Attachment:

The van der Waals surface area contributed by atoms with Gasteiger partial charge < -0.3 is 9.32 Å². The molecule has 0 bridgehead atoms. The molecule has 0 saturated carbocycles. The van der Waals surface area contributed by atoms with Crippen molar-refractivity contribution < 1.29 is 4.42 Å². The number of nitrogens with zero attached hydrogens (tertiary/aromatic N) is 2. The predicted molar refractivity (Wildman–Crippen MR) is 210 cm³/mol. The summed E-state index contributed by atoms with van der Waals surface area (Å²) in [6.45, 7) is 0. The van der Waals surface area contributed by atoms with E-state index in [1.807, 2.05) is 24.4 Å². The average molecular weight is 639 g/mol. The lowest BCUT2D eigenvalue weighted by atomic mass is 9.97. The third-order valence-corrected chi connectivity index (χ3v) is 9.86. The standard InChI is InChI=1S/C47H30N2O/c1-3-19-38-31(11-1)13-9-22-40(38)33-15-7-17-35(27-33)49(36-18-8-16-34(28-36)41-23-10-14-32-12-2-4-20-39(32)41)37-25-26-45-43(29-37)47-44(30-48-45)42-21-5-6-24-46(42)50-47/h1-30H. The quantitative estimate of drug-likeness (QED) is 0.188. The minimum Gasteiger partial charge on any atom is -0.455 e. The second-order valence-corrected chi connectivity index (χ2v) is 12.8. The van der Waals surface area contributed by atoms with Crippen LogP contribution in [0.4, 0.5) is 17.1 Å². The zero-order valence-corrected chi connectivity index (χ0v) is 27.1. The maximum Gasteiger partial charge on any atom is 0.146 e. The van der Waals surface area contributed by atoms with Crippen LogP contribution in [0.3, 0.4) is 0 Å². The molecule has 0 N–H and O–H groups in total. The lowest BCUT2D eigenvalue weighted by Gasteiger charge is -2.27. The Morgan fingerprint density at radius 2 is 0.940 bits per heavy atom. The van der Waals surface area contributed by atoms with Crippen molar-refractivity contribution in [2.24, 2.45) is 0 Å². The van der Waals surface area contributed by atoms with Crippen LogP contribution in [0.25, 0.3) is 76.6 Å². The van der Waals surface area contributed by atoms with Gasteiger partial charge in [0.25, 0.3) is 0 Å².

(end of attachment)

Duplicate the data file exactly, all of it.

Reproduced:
The van der Waals surface area contributed by atoms with Gasteiger partial charge < -0.3 is 9.32 Å². The molecule has 0 bridgehead atoms. The molecule has 0 saturated carbocycles. The van der Waals surface area contributed by atoms with Crippen molar-refractivity contribution < 1.29 is 4.42 Å². The number of nitrogens with zero attached hydrogens (tertiary/aromatic N) is 2. The predicted molar refractivity (Wildman–Crippen MR) is 210 cm³/mol. The summed E-state index contributed by atoms with van der Waals surface area (Å²) in [6.45, 7) is 0. The van der Waals surface area contributed by atoms with E-state index in [1.807, 2.05) is 24.4 Å². The average molecular weight is 639 g/mol. The lowest BCUT2D eigenvalue weighted by atomic mass is 9.97. The third-order valence-corrected chi connectivity index (χ3v) is 9.86. The standard InChI is InChI=1S/C47H30N2O/c1-3-19-38-31(11-1)13-9-22-40(38)33-15-7-17-35(27-33)49(36-18-8-16-34(28-36)41-23-10-14-32-12-2-4-20-39(32)41)37-25-26-45-43(29-37)47-44(30-48-45)42-21-5-6-24-46(42)50-47/h1-30H. The quantitative estimate of drug-likeness (QED) is 0.188. The minimum Gasteiger partial charge on any atom is -0.455 e. The second-order valence-corrected chi connectivity index (χ2v) is 12.8. The van der Waals surface area contributed by atoms with Crippen LogP contribution in [0.4, 0.5) is 17.1 Å². The zero-order valence-corrected chi connectivity index (χ0v) is 27.1. The maximum Gasteiger partial charge on any atom is 0.146 e. The van der Waals surface area contributed by atoms with Crippen LogP contribution in [0.3, 0.4) is 0 Å². The molecule has 0 N–H and O–H groups in total. The lowest BCUT2D eigenvalue weighted by Gasteiger charge is -2.27. The Morgan fingerprint density at radius 2 is 0.940 bits per heavy atom. The van der Waals surface area contributed by atoms with Crippen molar-refractivity contribution in [2.24, 2.45) is 0 Å². The van der Waals surface area contributed by atoms with Crippen LogP contribution in [0.25, 0.3) is 76.6 Å². The van der Waals surface area contributed by atoms with Gasteiger partial charge in [0.25, 0.3) is 0 Å².